Optical data such as SPOT and Landsat TM, complementing aerial photography are presently used for land use/cover mapping in Malaysia by the Department of Agriculture (DOA). Apart from the advantages of using these data, there are two major problems encountered: -(i) The availability of cloud free data for regular updating particularly in Johor and (ii) The difficulty to differentiate some land use/cover types such as rubber and oil palm which are having almost similar spectral response (Loh, et. al, 1995; Brown. Et. al, 1995). SAR data with the capability to penetrate through the clouds becomes more important especially in those areas with persistent cloud covers. However, the understanding and processing of SAR data is still at its infancy stage and this will limit the use of SAR data in Malaysia for the time being.

A pilot project entitled “Complementary Nature of SAR and Optical Data for Land Use/Cover Mapping in Johor (MAL-1) was implemented during 1993-96 under the auspices of EC-ASIAN collaboration. The main aim of the project was to effect the transfer of technology on the use SAR data from the EC to ASIAN nationals to meet developmental and environmental needs. The Objectives of this paper were:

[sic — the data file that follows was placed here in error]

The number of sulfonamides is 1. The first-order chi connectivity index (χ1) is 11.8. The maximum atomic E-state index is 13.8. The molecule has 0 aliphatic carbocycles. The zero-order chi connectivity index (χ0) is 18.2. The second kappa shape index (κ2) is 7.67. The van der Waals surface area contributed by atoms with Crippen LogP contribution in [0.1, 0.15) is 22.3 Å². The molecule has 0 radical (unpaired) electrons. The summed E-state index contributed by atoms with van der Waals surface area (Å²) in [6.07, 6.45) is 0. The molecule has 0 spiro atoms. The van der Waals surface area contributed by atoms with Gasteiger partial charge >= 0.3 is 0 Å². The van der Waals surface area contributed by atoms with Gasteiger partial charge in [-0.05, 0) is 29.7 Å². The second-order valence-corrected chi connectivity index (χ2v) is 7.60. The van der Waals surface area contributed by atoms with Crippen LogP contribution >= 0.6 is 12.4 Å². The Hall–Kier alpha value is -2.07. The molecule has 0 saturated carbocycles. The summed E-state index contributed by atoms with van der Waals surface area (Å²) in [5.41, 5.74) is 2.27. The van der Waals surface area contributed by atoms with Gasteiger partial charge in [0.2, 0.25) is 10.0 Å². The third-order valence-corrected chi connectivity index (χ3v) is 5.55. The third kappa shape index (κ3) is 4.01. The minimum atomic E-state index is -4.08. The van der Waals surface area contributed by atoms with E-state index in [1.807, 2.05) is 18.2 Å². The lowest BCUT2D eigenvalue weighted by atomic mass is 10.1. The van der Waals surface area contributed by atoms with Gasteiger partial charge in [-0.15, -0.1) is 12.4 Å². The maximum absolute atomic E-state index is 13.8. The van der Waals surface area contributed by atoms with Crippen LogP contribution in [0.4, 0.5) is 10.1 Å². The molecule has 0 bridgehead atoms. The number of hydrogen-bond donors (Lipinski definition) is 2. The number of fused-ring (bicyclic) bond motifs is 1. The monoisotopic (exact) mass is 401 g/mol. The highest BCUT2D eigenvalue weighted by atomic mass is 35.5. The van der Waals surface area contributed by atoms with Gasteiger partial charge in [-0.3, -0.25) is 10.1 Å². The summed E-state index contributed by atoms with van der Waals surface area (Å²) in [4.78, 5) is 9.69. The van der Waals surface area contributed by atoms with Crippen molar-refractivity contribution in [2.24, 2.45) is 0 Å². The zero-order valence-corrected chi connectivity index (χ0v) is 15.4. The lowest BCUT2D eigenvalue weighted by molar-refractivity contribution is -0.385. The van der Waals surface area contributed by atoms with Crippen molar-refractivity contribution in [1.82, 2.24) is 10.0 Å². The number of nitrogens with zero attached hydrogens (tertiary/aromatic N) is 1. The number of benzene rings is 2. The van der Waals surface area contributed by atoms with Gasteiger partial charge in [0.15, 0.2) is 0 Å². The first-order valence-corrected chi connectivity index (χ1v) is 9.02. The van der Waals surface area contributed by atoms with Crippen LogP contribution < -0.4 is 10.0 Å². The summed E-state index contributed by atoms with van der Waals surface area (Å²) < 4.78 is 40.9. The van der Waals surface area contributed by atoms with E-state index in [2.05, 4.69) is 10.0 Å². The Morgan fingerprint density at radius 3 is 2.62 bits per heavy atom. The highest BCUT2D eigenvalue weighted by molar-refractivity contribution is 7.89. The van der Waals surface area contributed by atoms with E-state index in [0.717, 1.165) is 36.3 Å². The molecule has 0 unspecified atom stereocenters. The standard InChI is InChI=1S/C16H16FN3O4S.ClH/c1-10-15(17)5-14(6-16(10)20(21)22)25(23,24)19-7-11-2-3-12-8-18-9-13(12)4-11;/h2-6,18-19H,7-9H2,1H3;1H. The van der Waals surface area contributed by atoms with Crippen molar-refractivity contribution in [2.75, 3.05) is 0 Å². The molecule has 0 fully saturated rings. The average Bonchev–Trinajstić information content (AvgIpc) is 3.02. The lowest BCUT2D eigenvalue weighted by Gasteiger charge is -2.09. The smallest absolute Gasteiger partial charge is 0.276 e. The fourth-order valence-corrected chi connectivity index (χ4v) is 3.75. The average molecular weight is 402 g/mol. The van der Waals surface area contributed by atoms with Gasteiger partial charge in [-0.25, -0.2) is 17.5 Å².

1. To develop a methodology for complementary use of ERS-I SAR and optical data for land use/ cover mapping
  2. To analyse the complementarity of ERS-1 and optical data for land cover change detection.

Material and Methods

  • Description of Study Area
    Johor State was selected because the experiences extensive cloud covers problem throughout the year and flat terrain of most the area except at the Gunung. However due to limited availability and late delivery of ERS-I data, the project tem could only focused on areas covered in topographic map sheets 124, 125, 129 and 130 series L 7010 at the scale of 1: 63 360 as shown in Figure 1. However, full processing of SAR data was done only on map sheet 130. The land use/cover of Johor are predominantly plantation crops such as oil palm, rubber, coconut, forest and pineapples. Most of the vegetation is therefore perennial with little seasonal change.